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This article is about leaves and oils of the thyme plant. For the genus of thyme plants, see Thymus (genus). For the active ingredient in thyme oil, see Thymol. For other uses, see Thyme (disambiguation).

History

Ancient Egyptians used thyme for embalming. The ancient Greeks used it in their baths and burnt it as incense in their temples, believing it was a source of courage. The spread of thyme throughout Europe was thought to be due to the Romans, as they used it to purify their rooms and to “give an aromatic flavour to cheese and liqueurs”.[1] In the European Middle Ages, the herb was placed beneath pillows to aid sleep and ward off nightmares.[2] In this period, women would also often give knights and warriors gifts that included thyme leaves, as it was believed to bring courage to the bearer. Thyme was also used as incense and placed on coffins during funerals, as it was supposed to assure passage into the next life.[3]

Cultivation

Thyme is best cultivated in a hot, sunny location with well-drained soil. It is generally planted in the spring, and thereafter grows as a perennial. It can be propagated by seed, cuttings, or by dividing rooted sections of the plant. It tolerates drought well.[4] The plants can take deep freezes and are found growing wild on mountain highlands. According to observations in 2003, clumps of wild Mediterranean flora including Thyme and Satureja Montana were growing in abundance at 1200m above Tenda/Tende in the Val Roja/Roya in the Maritime Alps, where the climatic conditions and aspect favour a range of other plants including giant heathers. Along the Riviera it is found from sea level and up to 800m.

Culinary use

In some Levantine countries, and Assyrian, the condiment za’atar (Arabic for thyme) contains thyme as a vital ingredient. It is a common component of the bouquet garni, and of herbes de Provence.

Thyme is sold both fresh and dried. The fresh form is more flavourful, but also less convenient; storage life is rarely more than a week. While summer-seasonal, fresh greenhouse thyme is often available year round.

Fresh thyme is commonly sold in bunches of sprigs. A sprig is a single stem snipped from the plant. It is composed of a woody stem with paired leaf or flower clusters (“leaves”) spaced ½ to 1″ apart. A recipe may measure thyme by the bunch (or fraction thereof), or by the sprig, or by the tablespoon or teaspoon. Dried thyme is widely used in Armenia (called Urc) in teas.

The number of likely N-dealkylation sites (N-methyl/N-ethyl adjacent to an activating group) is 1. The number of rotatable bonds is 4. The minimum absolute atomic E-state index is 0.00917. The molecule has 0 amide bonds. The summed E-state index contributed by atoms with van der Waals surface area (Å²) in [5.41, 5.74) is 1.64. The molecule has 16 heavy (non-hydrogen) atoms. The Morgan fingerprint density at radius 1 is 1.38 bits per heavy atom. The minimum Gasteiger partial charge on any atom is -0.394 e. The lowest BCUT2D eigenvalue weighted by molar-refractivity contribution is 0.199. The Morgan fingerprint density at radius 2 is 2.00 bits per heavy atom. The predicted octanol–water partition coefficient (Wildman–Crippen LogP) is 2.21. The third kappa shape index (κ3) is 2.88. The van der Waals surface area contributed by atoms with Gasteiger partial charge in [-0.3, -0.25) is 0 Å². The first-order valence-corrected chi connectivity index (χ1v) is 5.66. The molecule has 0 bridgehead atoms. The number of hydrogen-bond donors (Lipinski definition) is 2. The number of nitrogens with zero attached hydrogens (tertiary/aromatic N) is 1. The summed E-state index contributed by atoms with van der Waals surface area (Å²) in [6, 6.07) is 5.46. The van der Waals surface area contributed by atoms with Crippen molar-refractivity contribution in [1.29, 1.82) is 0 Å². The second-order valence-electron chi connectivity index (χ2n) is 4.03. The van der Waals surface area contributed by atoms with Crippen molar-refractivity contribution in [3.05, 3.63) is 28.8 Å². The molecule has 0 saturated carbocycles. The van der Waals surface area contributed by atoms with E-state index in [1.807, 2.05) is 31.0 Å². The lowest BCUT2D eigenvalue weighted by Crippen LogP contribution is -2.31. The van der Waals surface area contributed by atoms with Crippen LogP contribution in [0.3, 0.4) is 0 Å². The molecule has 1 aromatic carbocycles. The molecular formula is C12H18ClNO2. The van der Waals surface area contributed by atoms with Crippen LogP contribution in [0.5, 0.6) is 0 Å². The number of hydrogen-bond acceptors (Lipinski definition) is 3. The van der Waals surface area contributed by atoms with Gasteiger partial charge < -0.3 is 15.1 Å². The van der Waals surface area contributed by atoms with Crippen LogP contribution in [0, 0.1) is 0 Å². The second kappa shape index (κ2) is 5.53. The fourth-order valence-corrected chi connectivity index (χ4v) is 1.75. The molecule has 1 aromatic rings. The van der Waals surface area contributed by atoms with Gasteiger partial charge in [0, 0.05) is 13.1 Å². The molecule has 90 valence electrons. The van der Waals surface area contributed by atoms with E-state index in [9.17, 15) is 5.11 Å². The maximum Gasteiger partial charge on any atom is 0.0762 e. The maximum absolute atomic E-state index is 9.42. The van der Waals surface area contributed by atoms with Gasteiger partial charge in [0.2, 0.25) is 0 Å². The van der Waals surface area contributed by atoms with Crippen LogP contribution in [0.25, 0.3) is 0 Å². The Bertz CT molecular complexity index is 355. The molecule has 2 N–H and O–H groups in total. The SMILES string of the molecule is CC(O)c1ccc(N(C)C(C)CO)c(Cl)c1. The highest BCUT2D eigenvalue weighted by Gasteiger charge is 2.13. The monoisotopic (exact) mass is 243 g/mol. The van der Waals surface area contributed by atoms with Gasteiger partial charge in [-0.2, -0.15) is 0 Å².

Depending on how it is used in a dish, the whole sprig may be used (e.g. in a bouquet garni), or the leaves removed and the stems discarded. Usually when a recipe specifies ‘bunch’ or ‘sprig’, it means the whole form; when it specifies spoons it means the leaves. It is perfectly acceptable to substitute dried for whole thyme.

Leaves may be removed from stems either by scraping with the back of a knife, or by pulling through the fingers or tines of a fork.

Thyme retains its flavour on drying better than many other herbs. Substitution is often more complicated than that because recipes can specify sprigs, and sprigs can vary in yield of leaves.

Medicinal use

Oil of thyme, the essential oil of common thyme (Thymus vulgaris), contains 20-54% thymol.[5] Thyme essential oil also contains a range of additional compounds, such as p-Cymene, myrcene, borneol and linalool.[6] Thymol, an antiseptic, is the main active ingredient in various mouthwashes such as Listerine.[7] Before the advent of modern antibiotics, oil of thyme was used to medicate bandages.[1] Thymol has also been shown to be effective against various fungi that commonly infect toenails.[8] Thymol can also be found as the active ingredient in some all-natural, alcohol-free hand sanitizers.

A tea made by infusing the herb in water can be used for coughs and bronchitis.[5] Medicinally, thyme is used for respiratory infections in the form of a tincture, tisane, salve, syrup, or by steam inhalation.[citation needed]

In traditional Jamaican childbirth practice, thyme tea is given to the mother after delivery of the baby.[citation needed] Its oxytocin-like effect causes uterine contractions and more rapid delivery of the placenta, but this was said by Sheila Kitzinger[citation needed] to cause an increased prevalence of retained placenta.

Important species and cultivars

For a longer list of species, see Thymus (genus).

  • Thymus × citriodorus (synonym T. fragrantissimus,[9] T. serpyllum citratus and T. serpyllum citriodorum)[10](citrus thyme). Cultivars are selected for aromas of different citrus fruits:
    • Lemon thyme (Thymus × citriodorus)[11] — lemon
    • Orange thyme (Thymus × citriodorus ‘Orange’)[12] — orange, unusually low growing
    • Silver thyme (Thymus × citriodorus ‘Argenteus’ or variegata)[13][14] — lemon, variegated with white or yellow
  • Thymus herba-barona (caraway thyme) is used both as a culinary herb and a ground cover, and has a very strong caraway scent due to the chemical carvone.
  • Thymus pseudolanuginosus (woolly thyme) is not a culinary herb, but is grown as a ground cover.
  • Thymus serpyllum (wild thyme, creeping thyme) is an important nectar source plant for honeybees. All thyme species are nectar sources, but wild thyme covers large areas of droughty, rocky soils in southern Europe (Greece is especially famous for wild thyme honey) and North Africa, as well as in similar landscapes in the Berkshire and Catskill Mountains of the northeastern US. The lowest-growing of the widely used thyme, it is good for walkways.
  • Thymus vulgaris (common thyme, English thyme, summer thyme, winter thyme, French thyme,[15] or garden thyme)[16] is a commonly used culinary herb. It also has medicinal uses. Common thyme is a Mediterranean perennial which is best suited to well-drained soils and full sun.
Written on June 8th, 2012 , Forestry Tags:

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